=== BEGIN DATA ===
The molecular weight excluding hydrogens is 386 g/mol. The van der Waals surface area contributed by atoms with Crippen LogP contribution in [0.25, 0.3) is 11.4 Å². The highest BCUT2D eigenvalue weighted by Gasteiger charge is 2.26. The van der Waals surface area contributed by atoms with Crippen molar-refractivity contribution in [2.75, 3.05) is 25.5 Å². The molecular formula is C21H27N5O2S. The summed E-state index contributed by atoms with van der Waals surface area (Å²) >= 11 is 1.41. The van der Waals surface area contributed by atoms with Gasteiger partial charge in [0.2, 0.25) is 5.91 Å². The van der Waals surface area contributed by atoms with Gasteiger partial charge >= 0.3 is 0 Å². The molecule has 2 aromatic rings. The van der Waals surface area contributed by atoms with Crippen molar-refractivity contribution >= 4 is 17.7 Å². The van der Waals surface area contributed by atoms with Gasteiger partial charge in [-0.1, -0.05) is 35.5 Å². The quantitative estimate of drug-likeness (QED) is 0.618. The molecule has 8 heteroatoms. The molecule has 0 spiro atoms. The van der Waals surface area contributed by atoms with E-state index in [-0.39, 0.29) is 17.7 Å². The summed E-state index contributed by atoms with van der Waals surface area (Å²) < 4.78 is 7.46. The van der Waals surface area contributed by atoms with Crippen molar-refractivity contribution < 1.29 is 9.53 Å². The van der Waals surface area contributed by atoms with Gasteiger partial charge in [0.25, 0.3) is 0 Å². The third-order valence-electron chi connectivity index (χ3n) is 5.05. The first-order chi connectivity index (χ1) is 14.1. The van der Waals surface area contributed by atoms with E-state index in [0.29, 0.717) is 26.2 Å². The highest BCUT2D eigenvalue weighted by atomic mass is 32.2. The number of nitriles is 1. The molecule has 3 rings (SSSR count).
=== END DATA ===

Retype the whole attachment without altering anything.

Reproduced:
The molecular weight excluding hydrogens is 386 g/mol. The van der Waals surface area contributed by atoms with Crippen LogP contribution in [0.25, 0.3) is 11.4 Å². The highest BCUT2D eigenvalue weighted by Gasteiger charge is 2.26. The van der Waals surface area contributed by atoms with Crippen molar-refractivity contribution in [2.75, 3.05) is 25.5 Å². The molecular formula is C21H27N5O2S. The summed E-state index contributed by atoms with van der Waals surface area (Å²) >= 11 is 1.41. The van der Waals surface area contributed by atoms with Gasteiger partial charge in [0.2, 0.25) is 5.91 Å². The van der Waals surface area contributed by atoms with Gasteiger partial charge >= 0.3 is 0 Å². The molecule has 2 aromatic rings. The van der Waals surface area contributed by atoms with Crippen molar-refractivity contribution >= 4 is 17.7 Å². The van der Waals surface area contributed by atoms with Gasteiger partial charge in [-0.1, -0.05) is 35.5 Å². The quantitative estimate of drug-likeness (QED) is 0.618. The molecule has 8 heteroatoms. The molecule has 0 spiro atoms. The van der Waals surface area contributed by atoms with E-state index in [-0.39, 0.29) is 17.7 Å². The summed E-state index contributed by atoms with van der Waals surface area (Å²) < 4.78 is 7.46. The van der Waals surface area contributed by atoms with Crippen molar-refractivity contribution < 1.29 is 9.53 Å². The van der Waals surface area contributed by atoms with Gasteiger partial charge in [0.25, 0.3) is 0 Å². The third-order valence-electron chi connectivity index (χ3n) is 5.05. The first-order chi connectivity index (χ1) is 14.1. The van der Waals surface area contributed by atoms with E-state index in [0.29, 0.717) is 26.2 Å². The highest BCUT2D eigenvalue weighted by atomic mass is 32.2. The number of nitriles is 1. The molecule has 3 rings (SSSR count).